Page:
62. H. Takeuchi, Y. Taki, Y. Sassa et al., “Working memory training using mental calculation impacts regional gray matter of the frontal and parietal regions,” PLoS ONE, vol. 6, no. 8, Article ID e23175, 2011. View at Publisher · View at Google Scholar · View at Scopus
  63. H. Takeuchi, Y. Taki, R. Nouchi et al., “Effects of working memory training on functional connectivity and cerebral blood flow during rest,” Cortex, vol. 49, no. 8, pp. 2106–2125, 2013. View at Publisher · View at Google Scholar · View at Scopus
  64. H. Takeuchi, Y. Taki, R. Nouchi et al., “Anatomical correlates of quality of life: evidence from voxel-based morphometry,” Human Brain Mapping, vol. 35, no. 5, pp. 1834–1846, 2014. View at Publisher · View at Google Scholar · View at Scopus
  65. R. Nouchi, Y. Taki, H. Takeuchi et al., “Four weeks of combination exercise training improved executive functions, episodic memory, and processing speed in healthy elderly people: evidence from a randomized controlled trial,” AGE, vol. 36, no. 2, pp. 787–799, 2014. View at Publisher · View at Google Scholar
  66. S. Uchida and R. Kawashima, “Reading and solving arithmetic problems improves cognitive functions of normal aged people: a randomized controlled study,” AGE, vol. 30, no. 1, pp. 21–29, 2008. View at Publisher · View at Google Scholar
  67. Y. Tachibana, A. Fukushima, H. Saito, S. Yoneyama, K. Ushida, and R. Kawashima, “A new mother-child play activity program to decrease parenting stress and improve child cognitive abilities: a cluster randomized controlled trial,” PLoS ONE, vol. 7, no. 7, Article ID e38238, 2012. View at Publisher · View at Google Scholar · View at Scopus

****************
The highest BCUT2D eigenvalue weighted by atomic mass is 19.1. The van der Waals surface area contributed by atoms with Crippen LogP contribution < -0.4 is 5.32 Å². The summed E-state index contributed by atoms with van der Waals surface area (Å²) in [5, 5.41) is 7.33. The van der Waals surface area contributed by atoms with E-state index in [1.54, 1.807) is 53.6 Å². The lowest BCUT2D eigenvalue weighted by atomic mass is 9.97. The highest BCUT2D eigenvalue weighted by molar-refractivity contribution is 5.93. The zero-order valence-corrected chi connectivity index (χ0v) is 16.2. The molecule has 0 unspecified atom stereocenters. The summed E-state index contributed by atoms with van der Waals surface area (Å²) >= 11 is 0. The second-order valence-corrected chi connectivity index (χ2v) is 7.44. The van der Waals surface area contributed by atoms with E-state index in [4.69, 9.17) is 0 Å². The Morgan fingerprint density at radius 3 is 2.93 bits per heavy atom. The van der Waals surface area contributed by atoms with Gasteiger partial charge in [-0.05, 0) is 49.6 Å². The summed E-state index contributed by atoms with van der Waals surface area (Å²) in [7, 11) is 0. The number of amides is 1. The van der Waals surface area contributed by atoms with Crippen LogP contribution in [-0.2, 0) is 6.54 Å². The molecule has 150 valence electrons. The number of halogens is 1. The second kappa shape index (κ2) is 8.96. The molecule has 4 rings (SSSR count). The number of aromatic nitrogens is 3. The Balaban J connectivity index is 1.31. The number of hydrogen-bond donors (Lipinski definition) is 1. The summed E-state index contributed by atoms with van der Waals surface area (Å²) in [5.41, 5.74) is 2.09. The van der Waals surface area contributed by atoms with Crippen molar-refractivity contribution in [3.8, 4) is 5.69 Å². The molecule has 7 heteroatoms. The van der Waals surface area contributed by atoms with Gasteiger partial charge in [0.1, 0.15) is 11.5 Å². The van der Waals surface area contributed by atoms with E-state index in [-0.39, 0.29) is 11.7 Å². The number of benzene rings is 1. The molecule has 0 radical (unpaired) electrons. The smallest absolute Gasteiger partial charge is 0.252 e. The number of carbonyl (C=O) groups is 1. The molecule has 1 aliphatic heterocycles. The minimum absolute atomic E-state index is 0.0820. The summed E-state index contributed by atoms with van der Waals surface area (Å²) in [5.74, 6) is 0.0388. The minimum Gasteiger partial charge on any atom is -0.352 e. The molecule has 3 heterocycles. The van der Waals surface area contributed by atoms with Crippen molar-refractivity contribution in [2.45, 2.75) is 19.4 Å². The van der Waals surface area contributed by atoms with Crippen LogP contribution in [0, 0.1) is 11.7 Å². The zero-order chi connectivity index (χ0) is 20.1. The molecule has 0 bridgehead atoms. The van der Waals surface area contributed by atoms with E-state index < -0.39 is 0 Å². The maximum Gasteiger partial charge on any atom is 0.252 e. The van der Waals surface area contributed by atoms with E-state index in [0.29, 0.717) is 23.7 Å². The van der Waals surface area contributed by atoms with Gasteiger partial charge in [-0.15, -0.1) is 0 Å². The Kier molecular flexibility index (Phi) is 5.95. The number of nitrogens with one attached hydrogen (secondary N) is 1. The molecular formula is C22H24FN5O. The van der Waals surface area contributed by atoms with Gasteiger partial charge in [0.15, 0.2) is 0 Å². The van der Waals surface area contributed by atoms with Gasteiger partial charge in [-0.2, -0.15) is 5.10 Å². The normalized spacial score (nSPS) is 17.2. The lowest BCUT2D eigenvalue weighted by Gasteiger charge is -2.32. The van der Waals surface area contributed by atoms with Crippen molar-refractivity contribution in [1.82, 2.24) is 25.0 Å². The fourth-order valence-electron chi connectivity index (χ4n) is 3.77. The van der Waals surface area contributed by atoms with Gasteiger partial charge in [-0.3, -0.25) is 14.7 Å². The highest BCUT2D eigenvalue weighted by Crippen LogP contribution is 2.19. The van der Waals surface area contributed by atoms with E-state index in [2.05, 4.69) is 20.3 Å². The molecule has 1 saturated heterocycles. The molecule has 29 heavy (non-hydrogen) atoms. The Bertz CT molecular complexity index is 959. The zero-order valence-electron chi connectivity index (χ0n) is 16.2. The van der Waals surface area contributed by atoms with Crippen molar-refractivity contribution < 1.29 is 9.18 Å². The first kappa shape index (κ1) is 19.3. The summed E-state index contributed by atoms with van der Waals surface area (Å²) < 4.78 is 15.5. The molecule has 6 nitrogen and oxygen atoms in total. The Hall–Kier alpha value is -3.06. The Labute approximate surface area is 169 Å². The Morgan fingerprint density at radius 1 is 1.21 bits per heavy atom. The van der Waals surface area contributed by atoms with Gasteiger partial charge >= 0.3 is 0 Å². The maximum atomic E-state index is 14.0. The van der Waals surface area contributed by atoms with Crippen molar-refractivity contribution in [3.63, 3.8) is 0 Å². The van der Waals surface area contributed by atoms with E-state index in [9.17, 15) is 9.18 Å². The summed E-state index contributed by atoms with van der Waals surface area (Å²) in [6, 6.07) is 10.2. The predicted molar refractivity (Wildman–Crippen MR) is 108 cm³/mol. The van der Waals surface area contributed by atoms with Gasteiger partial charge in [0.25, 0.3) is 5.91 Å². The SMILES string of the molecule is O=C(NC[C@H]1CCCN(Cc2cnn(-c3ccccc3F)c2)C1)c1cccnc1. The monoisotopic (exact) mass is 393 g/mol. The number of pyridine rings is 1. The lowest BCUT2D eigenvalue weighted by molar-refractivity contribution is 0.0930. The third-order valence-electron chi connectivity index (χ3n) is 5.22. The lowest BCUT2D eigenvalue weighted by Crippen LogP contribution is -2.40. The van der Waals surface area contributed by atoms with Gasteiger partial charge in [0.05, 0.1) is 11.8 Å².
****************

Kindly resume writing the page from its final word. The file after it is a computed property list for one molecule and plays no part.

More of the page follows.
68. R. Kawashima, “Mental exercises for cognitive function: clinical evidence,” Journal of Preventive Medicine and Public Health, vol. 46, supplement 1, pp. S22–S27, 2013. View at Publisher · View at Google Scholar · View at Scopus
  69. H. Takeuchi and R. Kawashima, “Effects of processing speed training on cognitive functions and neural systems,” Reviews in the Neurosciences, vol. 23, no. 3, pp. 289–301, 2012. View at Publisher · View at Google Scholar · View at Scopus
  70. Y. Tachibana, Y. Akitsuki, and R. Kawashima, “Cognitive interventions to imporve prfrontal functions,” Brain Research Journal, vol. 3, no. 3-4, pp. 185–205, 2011. View at Google Scholar
  71. R. Nouchi, Y. Taki, H. Takeuchi et al., “Beneficial effects of short-term combination exercise training on diverse cognitive functions in healthy older people: study protocol for a randomized controlled trial,” Trials, vol. 13, article 200, 2012. View at Publisher · View at Google Scholar · View at Scopus
  72. R. Nouchi, Y. Taki, H. Takeuchi et al., “Beneficial effects of reading aloud and solving simple arithmetic calculations (learning therapy) on a wide range of cognitive functions in the healthy elderly: study protocol for a randomized controlled trial,” Trials, vol. 13, article 32, 2012. View at Publisher · View at Google Scholar · View at Scopus
  73. Y. Tachibana, J. Yoshida, M. Ichinomiya et al., “A GO intervention program for enhancing elementary school children's cognitive functions and control abilities of emotion and behavior: study protocol for a randomized controlled trial,” Trials, vol. 13, article 8, 2012. View at Publisher · View at Google Scholar · View at Scopus
  74. N. Maïonchi-Pino, Y. Taki, S. Yokoyama et al., “Is the phonological deficit in developmental dyslexia related to impaired phonological representations and to universal phonological grammar?” Journal of Experimental Child Psychology, vol. 115, no. 1, pp. 53–73, 2013. View at Publisher · View at Google Scholar · View at Scopus
  75. H. Takeuchi, M. Sugiura, Y. Sassa et al., “Neural correlates of the difference between working memory speed and simple sensorimotor speed: an fMRI study,” PLoS ONE, vol. 7, no. 1, Article ID e30579, 2012. View at Publisher · View at Google Scholar · View at Scopus